anything worth doing is worth doing badly.

Have you ever heard this quote? It’s a perfect yet dangerous quote for a perfectionist procrastinator like me. I’m not actually a perfectionist, but in some certain cases…cases in which I will avoid doing something because I won’t have the time, energy, perfect storage thingy, house structure, or whatever else I can come up with. It’s the guilt free excuse of I would do that but I can’t…sorry. oh look facebook.

I’ve heard that quote used for so many things…homeschooling, cleaning, music, exercise… you have to start some where. Start where you are. My brain quickly dodges that little motivational tidbit with something akin to “something this important should be done right”. But until I googled it today I didn’t know that was only part of the quote. The whole quote is this…” Anything worth doing is worth doing poorly until you learn to do it well. ”


huh. my excuses don’t work as well for that. Just maybe that’s a good idea. Now I do think there should be planning and thought…preparation. It’s just that any good procrastinator knows that there is a tipping point at which planning and preparation become an avoidance technique.

Now I balance my inefficiency well..not only can I procrastinate, but I can also rush in and do it badly and make it all lastingly worse in a matter of mniutes. Really, it’s a talent. I’m sure it’s an innate part of me…related to my lack of sensor between my brain and mouth and my speedy digestive system that manages to gain weight, but can’t handle sugar. Some things just don’t even occur to me. This is true especially in the crafty, homemakey kind of fields. A little planning and thought could make this whatever I’m going to buy match all the other whatevers because I need to buy them anyway and they will look better matching. But that frequently doesn’t even occur to me until after the fact. Very very frequently.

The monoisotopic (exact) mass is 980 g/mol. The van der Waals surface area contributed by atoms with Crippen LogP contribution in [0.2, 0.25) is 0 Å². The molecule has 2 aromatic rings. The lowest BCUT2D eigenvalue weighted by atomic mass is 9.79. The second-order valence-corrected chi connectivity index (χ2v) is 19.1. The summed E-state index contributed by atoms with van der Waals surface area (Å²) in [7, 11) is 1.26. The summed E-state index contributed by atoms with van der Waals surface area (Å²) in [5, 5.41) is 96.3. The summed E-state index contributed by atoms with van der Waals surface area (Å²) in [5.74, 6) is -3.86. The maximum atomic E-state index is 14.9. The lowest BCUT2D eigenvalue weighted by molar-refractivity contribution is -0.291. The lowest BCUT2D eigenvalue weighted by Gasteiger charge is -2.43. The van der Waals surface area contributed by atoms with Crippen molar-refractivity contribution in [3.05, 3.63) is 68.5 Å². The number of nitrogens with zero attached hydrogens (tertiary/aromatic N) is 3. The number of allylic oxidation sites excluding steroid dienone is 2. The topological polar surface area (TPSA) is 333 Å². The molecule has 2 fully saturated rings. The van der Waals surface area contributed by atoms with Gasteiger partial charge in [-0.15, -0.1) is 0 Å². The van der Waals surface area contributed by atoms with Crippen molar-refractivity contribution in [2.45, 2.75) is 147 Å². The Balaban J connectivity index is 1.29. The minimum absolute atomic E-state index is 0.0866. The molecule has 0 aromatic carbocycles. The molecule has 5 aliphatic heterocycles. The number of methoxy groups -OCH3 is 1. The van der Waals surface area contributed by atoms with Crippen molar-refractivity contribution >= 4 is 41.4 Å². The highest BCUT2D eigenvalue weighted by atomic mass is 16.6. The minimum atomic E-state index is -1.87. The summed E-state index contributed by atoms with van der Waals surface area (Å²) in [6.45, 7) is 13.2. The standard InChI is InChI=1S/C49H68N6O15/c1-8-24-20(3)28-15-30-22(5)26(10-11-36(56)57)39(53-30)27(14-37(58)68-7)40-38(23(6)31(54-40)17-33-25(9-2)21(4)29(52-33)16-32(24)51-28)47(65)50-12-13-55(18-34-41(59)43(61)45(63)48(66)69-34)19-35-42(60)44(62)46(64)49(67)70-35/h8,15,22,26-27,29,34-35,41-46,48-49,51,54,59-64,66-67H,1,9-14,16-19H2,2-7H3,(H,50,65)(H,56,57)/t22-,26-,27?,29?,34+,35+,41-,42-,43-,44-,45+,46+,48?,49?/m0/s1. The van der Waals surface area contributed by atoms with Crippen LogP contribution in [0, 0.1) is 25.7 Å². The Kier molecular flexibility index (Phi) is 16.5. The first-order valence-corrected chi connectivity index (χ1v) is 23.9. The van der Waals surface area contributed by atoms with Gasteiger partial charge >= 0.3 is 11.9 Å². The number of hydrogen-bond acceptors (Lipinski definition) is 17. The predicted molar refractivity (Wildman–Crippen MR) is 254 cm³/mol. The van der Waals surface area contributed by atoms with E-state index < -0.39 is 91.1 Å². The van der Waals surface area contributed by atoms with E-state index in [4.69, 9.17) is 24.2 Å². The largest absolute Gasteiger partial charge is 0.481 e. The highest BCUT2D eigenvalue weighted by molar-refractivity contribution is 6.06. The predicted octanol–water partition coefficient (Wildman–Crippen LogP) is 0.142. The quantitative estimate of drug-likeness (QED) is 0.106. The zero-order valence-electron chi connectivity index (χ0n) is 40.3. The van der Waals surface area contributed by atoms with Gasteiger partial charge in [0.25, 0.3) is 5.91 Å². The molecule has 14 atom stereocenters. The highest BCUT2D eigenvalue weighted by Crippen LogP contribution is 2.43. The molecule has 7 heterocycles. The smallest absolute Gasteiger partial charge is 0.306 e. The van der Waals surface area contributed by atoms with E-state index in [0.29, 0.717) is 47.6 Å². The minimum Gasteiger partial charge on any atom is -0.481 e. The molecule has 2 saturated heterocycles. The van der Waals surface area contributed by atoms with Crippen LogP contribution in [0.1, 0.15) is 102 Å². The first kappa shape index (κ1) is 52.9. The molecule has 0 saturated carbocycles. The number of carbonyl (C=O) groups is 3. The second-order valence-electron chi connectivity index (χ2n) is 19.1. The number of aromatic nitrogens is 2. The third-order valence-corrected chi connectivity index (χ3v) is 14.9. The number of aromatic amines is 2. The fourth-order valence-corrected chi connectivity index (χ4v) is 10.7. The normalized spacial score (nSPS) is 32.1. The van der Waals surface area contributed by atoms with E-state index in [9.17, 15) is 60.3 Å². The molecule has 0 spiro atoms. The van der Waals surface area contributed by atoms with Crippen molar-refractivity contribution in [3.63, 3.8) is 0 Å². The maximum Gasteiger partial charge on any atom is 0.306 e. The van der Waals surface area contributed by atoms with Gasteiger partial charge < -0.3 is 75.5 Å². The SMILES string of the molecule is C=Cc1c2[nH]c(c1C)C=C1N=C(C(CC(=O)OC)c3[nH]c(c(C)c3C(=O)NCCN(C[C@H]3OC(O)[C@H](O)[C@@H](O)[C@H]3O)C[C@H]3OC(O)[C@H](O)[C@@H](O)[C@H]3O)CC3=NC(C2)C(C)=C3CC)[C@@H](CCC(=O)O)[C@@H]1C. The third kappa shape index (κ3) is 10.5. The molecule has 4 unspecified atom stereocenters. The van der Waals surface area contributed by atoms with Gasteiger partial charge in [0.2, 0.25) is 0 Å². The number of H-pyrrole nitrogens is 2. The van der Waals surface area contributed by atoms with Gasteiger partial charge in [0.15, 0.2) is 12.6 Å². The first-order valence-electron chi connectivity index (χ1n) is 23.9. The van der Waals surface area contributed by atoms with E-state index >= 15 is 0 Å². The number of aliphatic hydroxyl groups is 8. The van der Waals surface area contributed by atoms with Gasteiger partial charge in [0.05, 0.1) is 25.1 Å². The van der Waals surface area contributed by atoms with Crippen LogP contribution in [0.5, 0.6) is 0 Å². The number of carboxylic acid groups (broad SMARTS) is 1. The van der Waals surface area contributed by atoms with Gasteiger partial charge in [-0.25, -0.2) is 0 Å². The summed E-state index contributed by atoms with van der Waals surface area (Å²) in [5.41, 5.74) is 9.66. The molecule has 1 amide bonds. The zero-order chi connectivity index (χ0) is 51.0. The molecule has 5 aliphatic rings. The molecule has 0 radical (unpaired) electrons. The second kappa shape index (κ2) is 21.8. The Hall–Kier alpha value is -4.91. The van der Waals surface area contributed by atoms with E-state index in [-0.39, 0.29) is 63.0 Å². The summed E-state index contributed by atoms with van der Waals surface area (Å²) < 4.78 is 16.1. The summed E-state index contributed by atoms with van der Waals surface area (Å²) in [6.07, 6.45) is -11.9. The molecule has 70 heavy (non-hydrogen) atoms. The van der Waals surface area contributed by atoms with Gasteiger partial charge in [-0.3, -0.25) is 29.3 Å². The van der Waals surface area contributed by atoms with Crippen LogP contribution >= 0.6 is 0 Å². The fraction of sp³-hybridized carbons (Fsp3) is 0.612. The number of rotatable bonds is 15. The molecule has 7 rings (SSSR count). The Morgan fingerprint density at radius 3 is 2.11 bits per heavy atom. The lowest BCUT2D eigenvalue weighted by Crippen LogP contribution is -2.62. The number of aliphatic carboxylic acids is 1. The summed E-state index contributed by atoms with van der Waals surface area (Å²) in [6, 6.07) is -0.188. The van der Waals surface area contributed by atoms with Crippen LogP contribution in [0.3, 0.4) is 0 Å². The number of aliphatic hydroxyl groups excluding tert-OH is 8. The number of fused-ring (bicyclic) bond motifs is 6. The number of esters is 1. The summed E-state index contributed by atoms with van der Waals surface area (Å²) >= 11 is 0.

I’ve been pondering about my procrastination abilities (really it’s self analysis not another procrastination technique 😉 ). How do you tell if this is a situation in which a little preparation will make a huge difference, or if this is a situation in which just getting it done even if it’s not done perfectly will make a big difference? Hey I bet I could waste a ton of time figuring that out!

This whole thought process started with a chore chart. I have frequently whipped out a chore chart in ten minutes flat and called it good…then watched it go the way of all chore charts, sure that children just avoid work and just don’t like to help and it’s easier to do it myself. I’m equally sure if I take the time and do it just martha stewart right, it will be a beauty to be hold and be so efficient and motivating, my children will cheerfully do their part to bring our home to a zen like state. maybe my expectations are a little wonky. Maybe I it’s easier to whine about children not helping more than I enjoy teaching them how to help and following through.

Any chore chart takes time. Chores also have to be taught…children work best if things are borken down in to specific steps. Anyone who has ever tried to clean a room with a child, or with themselves knows, it’s nice to be told where to start and to be cheered on in the process.

What’s this you say? This blog is false advertizing. Anyone who can introduce you to the Family Work article must inherently be the model to be followed and have some sort of Waltons family with everyone working together…um no.

I’m going to put the WHOLE quote on my fridge and not stop after the first failed attempt at a chore chart. Neither am I going to wait around and hope the perfect chore chart falls into my lap for only 79.95. I keep talking about it…keep threatening my children with it…it’s time. I know it has to be fairly simple, because *I* have to follow through on it, and I know me. It needs to be specific, so that it can be easily understood. It also needs to be reasonably nice to look at…so it doesn’t annoy me to bits. Wish me luck.

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